The Consolidated Appropriations Act of 2021 includes a number of provisions beneficial to individuals and business owners, particularly in light of ongoing economic turmoil in the wake of the coronavirus pandemic. In addition to the extension of the Paycheck Protection Program, the CAA contains another round of direct payments to individuals, extended unemployment insurance and other relevant tax provisions. Below is a snapshot of some of those provisions:
Individual taxpayers will receive a refundable tax credit of $600 per eligible taxpayer ($1,200 for married filing jointly), in addition to $600 per qualifying child. The credit phases out for individuals earning more than $75,000 a year ($150,000 for married filing jointly) at a rate of $5 per $100 of additional income. The credit is available on the taxpayer’s 2020 return.
Eligibility for the payments will be based on individuals’ 2019 tax returns. Taxpayers receiving an advance payment that exceeds the amount of their eligible credit will not be required to repay any amount of the payment. If the amount of the credit determined on the taxpayer’s 2020 tax return exceeds the amount of the advance payment, taxpayers will receive the difference as a refundable tax credit.
Extension of Unemployment Insurance
The relief bill provides an 11-week extension of unemployment insurance compensation benefits that were set to expire December 26, 2020. The additional $300 per week supplement to state unemployment insurance compensation will expire on March 14, 2021.
Expansion of the Deduction for Business Meals to 100% for 2021 and 2022
Under the CAA, the deduction for business meals has been expanded to 100% for 2021 and 2022.
Depreciation of Certain Residential Rental Property over 30-Year Period
For tax years beginning after Dec. 31, 2017, the CAA assigns a 30-year alternative depreciation system (ADS) depreciation period to residential rental property even though it was placed in service before Jan. 1, 2018 if the property is held by an electing real property trade or business and, before Jan. 1, 2018, was not subject to the ADS.
Previously, the Tax Cuts and Jobs Act allowed real property trade or businesses to elect out of the Section 168 business interest deduction limitations. In return however, the electing taxpayer had to, for tax years ending after Dec. 31, 2017, treat the elected-for nonresidential real property, qualified improvement property and residential rental property as subject to the alternative depreciation system (the ADS). Also, the TCJA changed the ADS recovery period for residential rental property from 40 years to 30 years for property placed in service after Dec. 31, 2017.
Individuals May Elect to Base 2020 Refundable CTC & EIC on Preceding Year’s Earned Income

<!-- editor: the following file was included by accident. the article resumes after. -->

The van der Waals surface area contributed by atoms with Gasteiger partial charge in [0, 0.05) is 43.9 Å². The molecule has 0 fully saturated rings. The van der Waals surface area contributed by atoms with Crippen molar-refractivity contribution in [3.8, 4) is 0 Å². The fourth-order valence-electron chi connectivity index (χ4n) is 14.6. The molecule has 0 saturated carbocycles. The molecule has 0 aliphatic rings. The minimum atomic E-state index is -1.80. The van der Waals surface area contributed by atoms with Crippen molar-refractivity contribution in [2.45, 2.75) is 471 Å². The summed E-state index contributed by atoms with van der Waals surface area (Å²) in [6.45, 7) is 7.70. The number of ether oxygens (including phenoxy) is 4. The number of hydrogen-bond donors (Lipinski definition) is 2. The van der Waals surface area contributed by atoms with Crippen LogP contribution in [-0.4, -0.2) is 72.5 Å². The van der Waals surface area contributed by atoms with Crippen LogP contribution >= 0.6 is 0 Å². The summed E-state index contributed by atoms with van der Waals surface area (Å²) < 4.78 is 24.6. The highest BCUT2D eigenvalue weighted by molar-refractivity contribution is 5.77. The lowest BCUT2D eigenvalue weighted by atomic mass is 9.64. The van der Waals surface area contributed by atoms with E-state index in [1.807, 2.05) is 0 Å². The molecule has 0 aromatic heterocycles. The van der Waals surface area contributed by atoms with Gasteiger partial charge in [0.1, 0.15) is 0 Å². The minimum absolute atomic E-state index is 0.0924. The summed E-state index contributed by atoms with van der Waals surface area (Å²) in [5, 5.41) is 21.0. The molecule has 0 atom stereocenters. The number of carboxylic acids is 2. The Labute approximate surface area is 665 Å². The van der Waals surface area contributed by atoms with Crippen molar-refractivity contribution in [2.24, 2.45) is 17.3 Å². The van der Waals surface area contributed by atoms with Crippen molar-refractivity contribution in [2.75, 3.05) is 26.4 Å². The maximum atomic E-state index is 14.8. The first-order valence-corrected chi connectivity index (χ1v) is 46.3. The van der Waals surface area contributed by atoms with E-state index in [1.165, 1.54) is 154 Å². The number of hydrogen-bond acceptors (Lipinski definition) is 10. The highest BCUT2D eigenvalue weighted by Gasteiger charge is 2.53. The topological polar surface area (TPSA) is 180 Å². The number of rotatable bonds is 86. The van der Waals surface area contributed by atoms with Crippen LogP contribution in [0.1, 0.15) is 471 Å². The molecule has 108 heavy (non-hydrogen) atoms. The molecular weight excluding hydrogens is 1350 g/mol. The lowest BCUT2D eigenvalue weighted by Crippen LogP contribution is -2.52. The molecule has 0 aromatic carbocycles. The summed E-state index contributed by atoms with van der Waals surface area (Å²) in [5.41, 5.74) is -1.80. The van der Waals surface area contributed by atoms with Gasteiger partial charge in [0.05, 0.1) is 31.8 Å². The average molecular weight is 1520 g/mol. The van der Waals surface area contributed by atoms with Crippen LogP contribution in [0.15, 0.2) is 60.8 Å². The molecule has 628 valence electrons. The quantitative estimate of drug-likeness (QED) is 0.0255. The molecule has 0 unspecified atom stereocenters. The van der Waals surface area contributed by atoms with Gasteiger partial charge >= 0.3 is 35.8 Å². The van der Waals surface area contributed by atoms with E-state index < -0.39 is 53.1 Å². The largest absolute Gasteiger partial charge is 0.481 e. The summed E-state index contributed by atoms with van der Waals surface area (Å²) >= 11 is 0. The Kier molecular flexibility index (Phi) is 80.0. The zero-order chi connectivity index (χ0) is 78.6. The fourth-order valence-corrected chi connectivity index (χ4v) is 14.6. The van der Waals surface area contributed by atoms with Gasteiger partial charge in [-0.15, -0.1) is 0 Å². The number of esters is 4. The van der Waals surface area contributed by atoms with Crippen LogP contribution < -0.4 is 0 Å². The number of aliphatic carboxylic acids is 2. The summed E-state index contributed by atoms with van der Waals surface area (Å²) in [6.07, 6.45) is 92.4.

Taxpayers applying for a child tax credit and earned income tax credit are eligible for a refundable credit equal to 15% percent of so much of the taxpayer’s taxable earned income for the tax year as exceeds $2,500, in the event the tax credit exceeds the taxpayer’s tax liability.
Under the new law, in determining the refundable CTC and the EIC for 2020, taxpayers may elect to substitute the earned income for the preceding tax year if that is greater than the taxpayer’s earned income for 2020.
Certain Charitable Contributions Deductible by Non-Itemizers
Individuals who normally do not itemize deductions may take up to a $300 above-the-line deduction for cash contributions ($600 for married filers) to qualified charitable organizations through 2021 An increased penalty of 50% applies to tax underpayments attributable to any overstated cash contribution by non-itemizers.
Modification of Limitations on Charitable Contributions
Under pre-Act law, individuals can’t take an itemized deduction of more than 60% of their contribution base on charitable contributions, of cash, made to 50% charities.
Under the new law, tor 2020 and 2021, the percentage limitation rules for individuals making qualified charitable contributions, in cash, to 50% charities do not apply.
Temporary Special Rules for Health and Dependent Care Flexible Spending Arrangements
A cafeteria plan may permit the carryover of unused amounts remaining in a health FSA as of the end of a plan year to pay or reimburse a participant for medical care expenses incurred during the following plan year, subject to the carryover limit (currently $550). This is sometimes referred to as the carryover rule.
The CAA expands the carryover period for 2020, and 2021. The provision also allows employers to extend the grace period for plan years ending in 2020 and 2021 to 12 months after the end of such plan year for unused benefits and contributions to health flexible spending and dependent care flexible spending arrangements.
In addition, an employer may allow an employee who ceases to participate in the plan during calendar year 2020 or 2021 to continue to receive reimbursements from unused benefits or contributions through the end of the plan year in which the employee’s participation ceased, including any extended grace period.
The Act also provides a special carry forward rule for dependent care flexible spending arrangements where the dependent aged out during the pandemic.